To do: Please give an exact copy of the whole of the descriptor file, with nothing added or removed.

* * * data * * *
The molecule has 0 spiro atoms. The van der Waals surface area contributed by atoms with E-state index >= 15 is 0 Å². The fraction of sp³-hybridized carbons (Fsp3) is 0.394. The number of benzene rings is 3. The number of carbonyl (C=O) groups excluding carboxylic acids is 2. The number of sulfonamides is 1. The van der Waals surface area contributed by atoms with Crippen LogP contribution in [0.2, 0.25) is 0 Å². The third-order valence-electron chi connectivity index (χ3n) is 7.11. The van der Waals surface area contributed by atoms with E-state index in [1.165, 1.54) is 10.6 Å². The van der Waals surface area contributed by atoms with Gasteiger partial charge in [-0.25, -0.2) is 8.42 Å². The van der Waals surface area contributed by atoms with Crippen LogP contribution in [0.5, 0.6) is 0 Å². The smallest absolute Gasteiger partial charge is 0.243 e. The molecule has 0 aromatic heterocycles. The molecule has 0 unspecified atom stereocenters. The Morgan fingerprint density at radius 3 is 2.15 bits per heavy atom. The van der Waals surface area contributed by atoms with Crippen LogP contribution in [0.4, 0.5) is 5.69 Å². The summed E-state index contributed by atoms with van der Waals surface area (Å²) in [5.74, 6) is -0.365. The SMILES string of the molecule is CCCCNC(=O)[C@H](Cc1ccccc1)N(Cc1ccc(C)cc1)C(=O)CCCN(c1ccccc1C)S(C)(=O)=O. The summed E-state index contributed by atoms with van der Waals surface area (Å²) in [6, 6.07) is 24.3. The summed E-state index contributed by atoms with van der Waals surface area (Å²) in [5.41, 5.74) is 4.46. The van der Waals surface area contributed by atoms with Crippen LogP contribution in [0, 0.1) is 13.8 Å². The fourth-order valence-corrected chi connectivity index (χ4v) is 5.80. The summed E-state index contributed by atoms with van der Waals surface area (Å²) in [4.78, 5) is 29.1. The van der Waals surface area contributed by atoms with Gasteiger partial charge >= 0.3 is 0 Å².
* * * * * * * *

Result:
The molecule has 0 spiro atoms. The van der Waals surface area contributed by atoms with E-state index >= 15 is 0 Å². The fraction of sp³-hybridized carbons (Fsp3) is 0.394. The number of benzene rings is 3. The number of carbonyl (C=O) groups excluding carboxylic acids is 2. The number of sulfonamides is 1. The van der Waals surface area contributed by atoms with Crippen LogP contribution in [0.2, 0.25) is 0 Å². The third-order valence-electron chi connectivity index (χ3n) is 7.11. The van der Waals surface area contributed by atoms with E-state index in [1.165, 1.54) is 10.6 Å². The van der Waals surface area contributed by atoms with Gasteiger partial charge in [-0.25, -0.2) is 8.42 Å². The van der Waals surface area contributed by atoms with Crippen LogP contribution in [0.5, 0.6) is 0 Å². The smallest absolute Gasteiger partial charge is 0.243 e. The molecule has 0 aromatic heterocycles. The molecule has 0 unspecified atom stereocenters. The Morgan fingerprint density at radius 3 is 2.15 bits per heavy atom. The van der Waals surface area contributed by atoms with Crippen LogP contribution in [0.4, 0.5) is 5.69 Å². The summed E-state index contributed by atoms with van der Waals surface area (Å²) in [5.74, 6) is -0.365. The SMILES string of the molecule is CCCCNC(=O)[C@H](Cc1ccccc1)N(Cc1ccc(C)cc1)C(=O)CCCN(c1ccccc1C)S(C)(=O)=O. The summed E-state index contributed by atoms with van der Waals surface area (Å²) in [6, 6.07) is 24.3. The summed E-state index contributed by atoms with van der Waals surface area (Å²) in [5.41, 5.74) is 4.46. The van der Waals surface area contributed by atoms with Crippen LogP contribution in [0, 0.1) is 13.8 Å². The fourth-order valence-corrected chi connectivity index (χ4v) is 5.80. The summed E-state index contributed by atoms with van der Waals surface area (Å²) in [4.78, 5) is 29.1. The van der Waals surface area contributed by atoms with Gasteiger partial charge >= 0.3 is 0 Å².